Thursday, 18 August 2016

RESIGN AND JOIN POLITICS, CHIWENGA TOLD

Former Vice President Joice Mujuru’s Zimbabwe People First (ZPF) party has challenged defence forces commander Constantino Chiwenga to resign from the military and join politics if he so wishes.

Chiwenga has been accused of dabbling in politics through utterances which have riled opposition and pro-democracy groups, with some claiming his conduct was tantamount to an “armed factionalist in military attire”.

Others have urged him to quit the army and face his opponents in the political ring.
This comes in the wake of Chiwenga’s alleged unconstitutional rants following Mujuru’s attack on President Robert Mugabe at a rally in Mashonaland East Province in April, where she called the nonagenarian to order for allegedly denigrating the role played by other war veterans during the war of liberation.

Chiwenga chose the event to fire a broadside that many believed was a response to Mujuru saying he was aware of machinations of alleged enemies of the country to destabilise Zimbabwe using local elements.

“By commenting on statements made by  Mujuru at a rally, Chiwenga abdicates his role as the commander of the Zimbabwe army assuming new roles as Mugabe’s spokesperson, Zanu PF spokesperson, spokesperson for the war veterans, all rolled in one,” said ZPF spokesperson Jealousy Mawarire in a statement yesterday .

In his statement Chiwenga said the country’s security forces were on high alert to thwart any such machinations.

“We are aware of all their tricks; even during the liberation struggle we also had the same problems.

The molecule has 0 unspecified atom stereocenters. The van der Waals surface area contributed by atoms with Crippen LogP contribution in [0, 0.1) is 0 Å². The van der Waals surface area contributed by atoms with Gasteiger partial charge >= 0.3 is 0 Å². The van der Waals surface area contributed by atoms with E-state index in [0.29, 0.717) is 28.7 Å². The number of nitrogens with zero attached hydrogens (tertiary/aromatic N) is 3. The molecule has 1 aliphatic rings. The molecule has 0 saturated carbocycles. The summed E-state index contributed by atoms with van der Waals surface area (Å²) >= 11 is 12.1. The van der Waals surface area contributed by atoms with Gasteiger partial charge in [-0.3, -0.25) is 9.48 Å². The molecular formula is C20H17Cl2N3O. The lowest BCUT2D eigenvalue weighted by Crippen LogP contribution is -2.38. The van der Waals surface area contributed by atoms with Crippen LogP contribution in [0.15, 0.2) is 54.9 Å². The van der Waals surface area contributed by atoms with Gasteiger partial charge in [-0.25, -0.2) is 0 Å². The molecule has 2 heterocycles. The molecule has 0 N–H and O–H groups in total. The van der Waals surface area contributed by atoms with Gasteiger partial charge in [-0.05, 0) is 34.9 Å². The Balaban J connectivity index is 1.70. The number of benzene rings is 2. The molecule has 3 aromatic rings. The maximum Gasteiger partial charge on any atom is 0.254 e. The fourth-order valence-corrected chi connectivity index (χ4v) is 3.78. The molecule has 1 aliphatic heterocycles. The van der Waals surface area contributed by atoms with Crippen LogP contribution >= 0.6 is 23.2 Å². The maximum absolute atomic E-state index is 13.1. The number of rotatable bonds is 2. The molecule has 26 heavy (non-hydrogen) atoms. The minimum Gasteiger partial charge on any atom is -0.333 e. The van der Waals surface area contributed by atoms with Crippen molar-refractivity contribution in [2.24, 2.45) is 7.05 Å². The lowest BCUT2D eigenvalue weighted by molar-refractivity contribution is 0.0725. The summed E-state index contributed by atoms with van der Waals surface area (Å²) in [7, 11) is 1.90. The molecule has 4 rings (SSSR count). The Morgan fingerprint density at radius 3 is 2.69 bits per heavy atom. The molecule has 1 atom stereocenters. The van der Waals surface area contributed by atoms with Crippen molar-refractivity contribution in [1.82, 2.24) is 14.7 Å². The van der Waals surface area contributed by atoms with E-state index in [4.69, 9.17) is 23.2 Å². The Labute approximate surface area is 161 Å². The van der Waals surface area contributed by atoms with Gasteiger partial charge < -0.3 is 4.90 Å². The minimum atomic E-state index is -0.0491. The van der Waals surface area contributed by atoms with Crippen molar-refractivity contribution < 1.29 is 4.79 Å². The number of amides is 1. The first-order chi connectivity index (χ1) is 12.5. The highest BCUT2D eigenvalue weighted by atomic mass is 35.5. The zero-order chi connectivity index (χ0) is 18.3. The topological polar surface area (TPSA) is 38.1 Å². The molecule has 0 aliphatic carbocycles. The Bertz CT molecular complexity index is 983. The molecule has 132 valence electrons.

“We had numerous rebellions …they are waging a war on the country, the country’s political system, the country’s economy and the defence forces of the country…there is a real assault on the establishment of Zimbabwe,” Chiwenga said.

And Mawarire said Chiwenga’s comments should be condemned in the strongest of terms as they were in contravention of provisions of sections 211 and 208 of the Constitution.
The sections provide that “members of the security services must act in accordance with the Constitution and the law” and must not “act in a partisan manner” or “further the interests of any political party or cause”.

“We respect Chiwenga’s rights as a Zimbabwean, his freedom of expression and his right to associate or join a political party of his choice, but we implore him to do that within the confines of the law and outside his official designation as commander of our armed forces.

“He should, if he wants to be politically active, relinquish his position in the force and join active politics wherein he would subject himself to the vagaries of political criticism without the luxury of falling back on military force against perceived political opponents”.

Mawarire added that it was his party’s belief that Chiwenga’s involvement in partisan politics was a ploy by the country’s security forces to intimidate all those he sees as his opponents.

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